The memory of another incident makes Neeshaji laugh now but had caused annoyance and anxiety at the time. She says, “One day, we were shooting in a house which belonged to a relative of Bazaar’s cinematographer Ishan Arya. We were sitting in the courtyard and I was wearing a burqa. In between takes, I would raise the veil because I was feeling hot. To my surprise, every time I raised the naqaab, somebody from behind kept pushing it back to cover my face. Each time I turned, I could only see a group of old women sitting behind me. I was sure they could not be doing this so I moved further away. Yet the same thing kept happening. I was spooked by now. I went to Ishan Sahab and said, I don’t know what is happening but I am not imagining this. He made inquiries, and it turned out it was the old ladies who were pushing my veil back! They thought I belonged to some well regarded Muslim family and complained, hamari ladkiyon ko khule moonh bitha dete ho!”

Everybody had a sound laugh. Neeshaji says, “Farooque got another handle to tease me after that. He would say, dekhiye Mohtarma Nazakat Ara, aap khule moonh na baitha kijiye!”

Neeshaji has warm words for Naseer Sahab and Smita Patil as well. “Naseer was very protective. Smita gave me good advice. I had done two art films, and she was a master of the genre. I said I wanted to continue doing offbeat cinema. But she said, kis duniya mein rehti ho Neesha. Your looks are not pedestrian, you don’t fit the part of a lean, impoverished or rural woman. You look like a princess from Malabar Hill, you are fragile and slim. You must explore commercial cinema.”

(Neesha Singh with her daughter)

Neeshaji did not belong to a film background. She lived in Malabar Hill and studied at Cathedral and John Connon School. Then she went to college in St Xavier’s, which is also where Shaikh Sahab studied. She took her Masters Degree from Elphinstone College.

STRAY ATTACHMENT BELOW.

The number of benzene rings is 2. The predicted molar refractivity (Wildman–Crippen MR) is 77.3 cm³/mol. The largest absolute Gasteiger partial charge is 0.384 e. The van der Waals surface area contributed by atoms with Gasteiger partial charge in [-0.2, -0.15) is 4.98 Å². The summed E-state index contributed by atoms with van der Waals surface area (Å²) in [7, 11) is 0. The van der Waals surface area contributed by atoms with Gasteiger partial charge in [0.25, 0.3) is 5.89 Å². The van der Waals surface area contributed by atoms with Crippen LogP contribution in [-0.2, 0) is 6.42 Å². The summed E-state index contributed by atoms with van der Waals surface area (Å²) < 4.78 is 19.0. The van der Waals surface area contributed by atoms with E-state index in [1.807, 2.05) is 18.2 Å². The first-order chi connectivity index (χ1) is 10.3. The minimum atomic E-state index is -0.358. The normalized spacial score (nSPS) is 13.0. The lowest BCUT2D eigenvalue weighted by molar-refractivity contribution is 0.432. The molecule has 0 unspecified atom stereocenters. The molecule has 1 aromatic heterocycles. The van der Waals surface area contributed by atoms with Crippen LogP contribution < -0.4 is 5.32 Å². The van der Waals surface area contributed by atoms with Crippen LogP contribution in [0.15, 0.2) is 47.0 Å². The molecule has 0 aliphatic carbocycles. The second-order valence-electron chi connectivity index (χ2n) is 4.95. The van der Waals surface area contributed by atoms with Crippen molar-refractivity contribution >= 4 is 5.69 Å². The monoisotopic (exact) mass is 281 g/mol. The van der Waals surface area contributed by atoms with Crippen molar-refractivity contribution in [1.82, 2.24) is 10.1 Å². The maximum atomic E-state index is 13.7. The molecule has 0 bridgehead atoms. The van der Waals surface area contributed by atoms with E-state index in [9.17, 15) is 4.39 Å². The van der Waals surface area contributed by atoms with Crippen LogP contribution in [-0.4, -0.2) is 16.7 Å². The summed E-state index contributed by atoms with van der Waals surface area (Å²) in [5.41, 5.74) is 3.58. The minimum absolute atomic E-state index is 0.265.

Her notable work apart from ‘Bazaar’ and ‘Ankush’ includes ‘Buniyaad’ and also the first English serial produced in India, ‘A Mouthful of Sky’. It was produced by Plus Channel and introduced several artistes like Milind Soman, Madhavan, Rahul Bose and Arjun Rampal.

In 1997, Neeshaji got married and moved to Delhi and then Singapore with her Dutch husband. She has been living in Delhi since 2003. “But I am a Bombayite by heart,” she laughs. “I feel like I am in exile in Delhi!”

Unfortunately, she never got a chance to work with Farooque Shaikh again. “We did not remain in touch after ‘Bazaar’. You know, when you are doing a particular film, that unit becomes your family. Especially if you are outdoors on location, living and working together day and night. But once you move on to the next project then that unit becomes like family. These are like short love affairs!”

Neeshaji met Shaikh Sahab in 2012, a year before he passed away. “He had come to Delhi for a play. He saw me and exclaimed, Nazakat Ara, kis ghaat ka pani peeti ho tum?! You look just as charming and youthful as ever!” she laughs. “I look back on our time in ‘Bazaar’ with such fondness.”


I remember Farooque Shaikh as a smiling man, never tense or brooding, says veteran actor Girija Shankar

Mumbai: Senior theatre and television actor Girija Shankar produced a single film and made a success of it. He fondly gives credit to Farooque Shaikh for having made that journey a pleasant one. Way back in 1984, Girijaji had co-produced the mad comedy ‘Ab Ayega Mazaa’ with his actor friend from Delhi, Alok Nath. The collective Midas touch of the unit has assured it pride of place among India’s best comedies.

Shaikh Sahab’s 71st birth anniversary will be celebrated tomorrow Monday, March 25.

Girijaji is a theatre artiste of repute, with plays like ‘Lower Deck’ by Maxim Gorky, ‘Raag Darbari’ by Shrilal Shukl and Ekjute’s ‘Najma’ with Om Puri and Naseeruddin Shah.

‘Ab Ayega Mazaa’ (1984) was an interesting project that arose during a spell of time when acting offers were far and few. A group of struggling actors like Girijaji and Alok Nath who were looking to gain a foothold in Bombay’s film world, decided to make their own movie as they waited for assignments to come by. Each went on to achieve a stellar career in cinema and TV, Girijaji with Buniyaad and Mahabharat in particular.

“Well, the first reason we thought of casting Farooque Shaikh as Vijay was because the genre was comedy. In those days he had just done Chashme Buddoor with Sai Paranjpye and proved himself so capable at comedy. And he had become a star with Noorie (1979) of course. So we all thought he was an apt choice for this characterisation (of the conscientious advertising executive). When we cast Anita Raj alongside him as Nupur, we became sure. They looked good together and complemented each other well.”